Here are some such issues that I plan t raise, starting with taxation ones:

-        The Irish government has no control over interest rates as we do not have our own currency. But it does control deposit interest and investment exit taxes. At 40% and 41% these taxes discourage prudent saving and investing and should be reduced or abolished. The 40% DIRT tax – a compulsory higher rate tax on income - is also charged on child savings, despite children (or their parents on their behalf) not being permitted an annual individual income allowance.

-        VAT at 23% is one of the highest rates in Europe. Lowering it back to 21% or lower will encourage consumer spending and boost domestic job growth.

-        The reduction of USC is welcome, but what about equalising the rates? Why are only self-employed people subject to the 11% rate on income over €100,000 and not everyone who earns above this arbitrary amount?

-        Some self-employed people are demanding access to the same social insurance benefits that apply to PAYE workers, for whom employers pay 10.75% PRSI in addition to the workers’ 4% gross income contribution. This option (to pay 14.75% PRSI on gross income) should be introduced.

-        Only people with natural, adopted or foster children can leave the maximum €280,000 worth of their assets tax-free to these heirs. This discriminates against individuals and couples who cannot have children of their own or who are unable to adopt. This arbitrary, tax-free sum should be extended to adults with no offspring.

-        If public servants are to receive a refund of all or part of the Pension Levy imposed on them since 2010, so should the €2.4 billion pension levy on private sector pension fund holders since 2011 be refunded.

-        All state and public sector Defined Benefit pensions (which are neither adequately funded nor invested) should be converted into funded/invested Defined Contribution ones.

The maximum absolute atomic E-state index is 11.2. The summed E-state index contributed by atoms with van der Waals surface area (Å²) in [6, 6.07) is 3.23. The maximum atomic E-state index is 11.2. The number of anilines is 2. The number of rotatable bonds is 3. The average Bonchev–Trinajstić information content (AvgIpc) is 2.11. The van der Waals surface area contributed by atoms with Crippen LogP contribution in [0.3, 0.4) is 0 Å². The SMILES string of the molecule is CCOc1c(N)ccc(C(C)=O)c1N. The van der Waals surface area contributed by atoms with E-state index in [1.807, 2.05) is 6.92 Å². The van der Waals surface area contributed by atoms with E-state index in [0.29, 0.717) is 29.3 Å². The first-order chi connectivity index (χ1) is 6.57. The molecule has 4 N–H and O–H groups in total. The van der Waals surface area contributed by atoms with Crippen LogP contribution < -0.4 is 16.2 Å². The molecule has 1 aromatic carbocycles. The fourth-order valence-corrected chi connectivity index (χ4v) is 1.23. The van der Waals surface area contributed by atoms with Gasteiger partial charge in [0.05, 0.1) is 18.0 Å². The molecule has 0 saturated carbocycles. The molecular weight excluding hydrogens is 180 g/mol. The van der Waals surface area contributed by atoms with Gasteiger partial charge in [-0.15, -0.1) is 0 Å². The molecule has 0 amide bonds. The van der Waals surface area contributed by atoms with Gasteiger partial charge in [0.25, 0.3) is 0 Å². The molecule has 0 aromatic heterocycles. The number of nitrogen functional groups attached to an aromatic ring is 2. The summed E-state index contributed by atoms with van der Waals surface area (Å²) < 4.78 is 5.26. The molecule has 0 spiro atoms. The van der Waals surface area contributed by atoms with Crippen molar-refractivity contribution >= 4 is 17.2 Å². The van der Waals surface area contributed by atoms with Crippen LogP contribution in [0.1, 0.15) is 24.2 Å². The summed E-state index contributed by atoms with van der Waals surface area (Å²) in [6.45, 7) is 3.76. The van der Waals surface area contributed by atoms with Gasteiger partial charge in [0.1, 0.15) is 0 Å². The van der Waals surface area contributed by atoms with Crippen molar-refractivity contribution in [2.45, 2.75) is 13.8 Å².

-        The state old age pension is unsustainable and has to be reformed. PRSI contributions earmarked for this benefit should be voluntary.

-        Hundreds of millions of euro have been lost in the misselling of investment and insurance products due to commission remuneration. Commissions should be abolished.

Jill’s 2016 edition of the TAB Guide to Money Pensions & Tax is now in all good bookshops. If you have a personal finance question for Jill, email her at jill@jillkerby.ie or write to her c/o this newspaper.




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Money Times - February 2, 2016

Posted by Jill Kerby on February 02 2016 @ 09:00



Insolvency and bankruptcy are debt solutions that should finally come into their own in 2016, now that the legal process and regulations have finally been revised to reflect the reality of personal indebtedness in Ireland and how it is done in the UK and other economies similar to our own.

The most important revision, just introduced, is the reduction in the bankruptcy discharge period to just one year from three. (It was a minimum of 12 years before 2012).  Bankrupts with higher incomes will no longer face income payment orders of up to five years to creditors; instead they have been reduced to just three.

With the general election just weeks away, and the coalition insisting that we’ve made a splendid recovery from the great 2008 recession, the broader consensus is that the recovery has been uneven, with Dublin and its commuter belt enjoying the bulk of new employment and higher consumer spending. While this may be so, the state of personal indebtedness – and recovery – is more nuanced.

All across the country, ordinary people are struggling with the excessive amounts of credit they borrowed, too often to buy investment properties that they hoped would make them a quick profit in the expectation that prices would keep rising. Many believed this was an opportunity of a lifetime to top up or create pensions from the buy to let house or apartment, too often financed with 100%, interest only non-tracker mortgages.) They, and their lenders simply never countenanced the bursting of the bubble in 2007-8 and the collapse of property values. Nor did they cope very well with the subsequent mass unemployment and emigration, the fall in rental incomes, or the rise in interest rates. Increasing demands by the banks to repay both the capital and interest, meant that now two parties were falling heavily into arrears:  the tenant and the landlord.